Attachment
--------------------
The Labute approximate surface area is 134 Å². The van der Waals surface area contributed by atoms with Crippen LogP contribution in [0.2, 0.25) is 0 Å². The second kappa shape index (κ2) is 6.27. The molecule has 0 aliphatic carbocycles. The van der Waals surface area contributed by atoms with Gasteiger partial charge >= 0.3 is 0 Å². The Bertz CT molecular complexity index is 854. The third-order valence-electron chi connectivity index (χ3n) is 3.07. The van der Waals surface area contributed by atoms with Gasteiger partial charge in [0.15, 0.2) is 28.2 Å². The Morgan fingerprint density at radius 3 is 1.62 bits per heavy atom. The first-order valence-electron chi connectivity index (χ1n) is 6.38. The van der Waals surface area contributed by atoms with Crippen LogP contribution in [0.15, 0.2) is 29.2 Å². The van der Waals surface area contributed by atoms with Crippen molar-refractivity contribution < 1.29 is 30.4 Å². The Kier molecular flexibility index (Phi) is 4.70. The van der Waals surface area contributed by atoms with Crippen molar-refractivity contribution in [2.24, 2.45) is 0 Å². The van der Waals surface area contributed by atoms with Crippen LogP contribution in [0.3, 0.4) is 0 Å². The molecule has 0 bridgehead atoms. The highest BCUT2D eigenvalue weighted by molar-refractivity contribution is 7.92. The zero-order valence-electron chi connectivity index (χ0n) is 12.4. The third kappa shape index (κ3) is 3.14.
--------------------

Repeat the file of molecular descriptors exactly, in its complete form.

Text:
The Labute approximate surface area is 134 Å². The van der Waals surface area contributed by atoms with Crippen LogP contribution in [0.2, 0.25) is 0 Å². The second kappa shape index (κ2) is 6.27. The molecule has 0 aliphatic carbocycles. The van der Waals surface area contributed by atoms with Gasteiger partial charge >= 0.3 is 0 Å². The Bertz CT molecular complexity index is 854. The third-order valence-electron chi connectivity index (χ3n) is 3.07. The van der Waals surface area contributed by atoms with Gasteiger partial charge in [0.15, 0.2) is 28.2 Å². The Morgan fingerprint density at radius 3 is 1.62 bits per heavy atom. The first-order valence-electron chi connectivity index (χ1n) is 6.38. The van der Waals surface area contributed by atoms with Crippen LogP contribution in [0.15, 0.2) is 29.2 Å². The van der Waals surface area contributed by atoms with Crippen molar-refractivity contribution < 1.29 is 30.4 Å². The Kier molecular flexibility index (Phi) is 4.70. The van der Waals surface area contributed by atoms with Crippen molar-refractivity contribution in [2.24, 2.45) is 0 Å². The van der Waals surface area contributed by atoms with Crippen LogP contribution in [0.3, 0.4) is 0 Å². The molecule has 0 bridgehead atoms. The highest BCUT2D eigenvalue weighted by molar-refractivity contribution is 7.92. The zero-order valence-electron chi connectivity index (χ0n) is 12.4. The third kappa shape index (κ3) is 3.14.